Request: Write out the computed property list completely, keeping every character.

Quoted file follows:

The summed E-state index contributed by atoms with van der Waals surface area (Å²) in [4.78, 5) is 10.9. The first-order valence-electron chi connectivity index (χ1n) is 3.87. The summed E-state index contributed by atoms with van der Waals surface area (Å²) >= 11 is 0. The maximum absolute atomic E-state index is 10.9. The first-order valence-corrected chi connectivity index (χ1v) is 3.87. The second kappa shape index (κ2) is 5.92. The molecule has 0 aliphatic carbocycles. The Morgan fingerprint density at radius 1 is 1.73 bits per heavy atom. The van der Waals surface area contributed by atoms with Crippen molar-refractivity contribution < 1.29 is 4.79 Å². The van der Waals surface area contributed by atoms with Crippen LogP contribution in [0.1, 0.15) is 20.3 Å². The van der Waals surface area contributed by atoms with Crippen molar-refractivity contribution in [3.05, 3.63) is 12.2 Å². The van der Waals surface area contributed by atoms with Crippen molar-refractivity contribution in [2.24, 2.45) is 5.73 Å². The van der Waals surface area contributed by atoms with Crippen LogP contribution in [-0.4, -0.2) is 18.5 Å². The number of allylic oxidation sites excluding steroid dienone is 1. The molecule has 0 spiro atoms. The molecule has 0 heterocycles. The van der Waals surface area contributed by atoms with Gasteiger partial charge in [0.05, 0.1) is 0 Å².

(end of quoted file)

The summed E-state index contributed by atoms with van der Waals surface area (Å²) in [4.78, 5) is 10.9. The first-order valence-electron chi connectivity index (χ1n) is 3.87. The summed E-state index contributed by atoms with van der Waals surface area (Å²) >= 11 is 0. The maximum absolute atomic E-state index is 10.9. The first-order valence-corrected chi connectivity index (χ1v) is 3.87. The second kappa shape index (κ2) is 5.92. The molecule has 0 aliphatic carbocycles. The Morgan fingerprint density at radius 1 is 1.73 bits per heavy atom. The van der Waals surface area contributed by atoms with Crippen molar-refractivity contribution < 1.29 is 4.79 Å². The van der Waals surface area contributed by atoms with Crippen LogP contribution in [0.1, 0.15) is 20.3 Å². The van der Waals surface area contributed by atoms with Crippen molar-refractivity contribution in [3.05, 3.63) is 12.2 Å². The van der Waals surface area contributed by atoms with Crippen molar-refractivity contribution in [2.24, 2.45) is 5.73 Å². The van der Waals surface area contributed by atoms with Crippen LogP contribution in [-0.4, -0.2) is 18.5 Å². The number of allylic oxidation sites excluding steroid dienone is 1. The molecule has 0 spiro atoms. The molecule has 0 heterocycles. The van der Waals surface area contributed by atoms with Gasteiger partial charge in [0.05, 0.1) is 0 Å².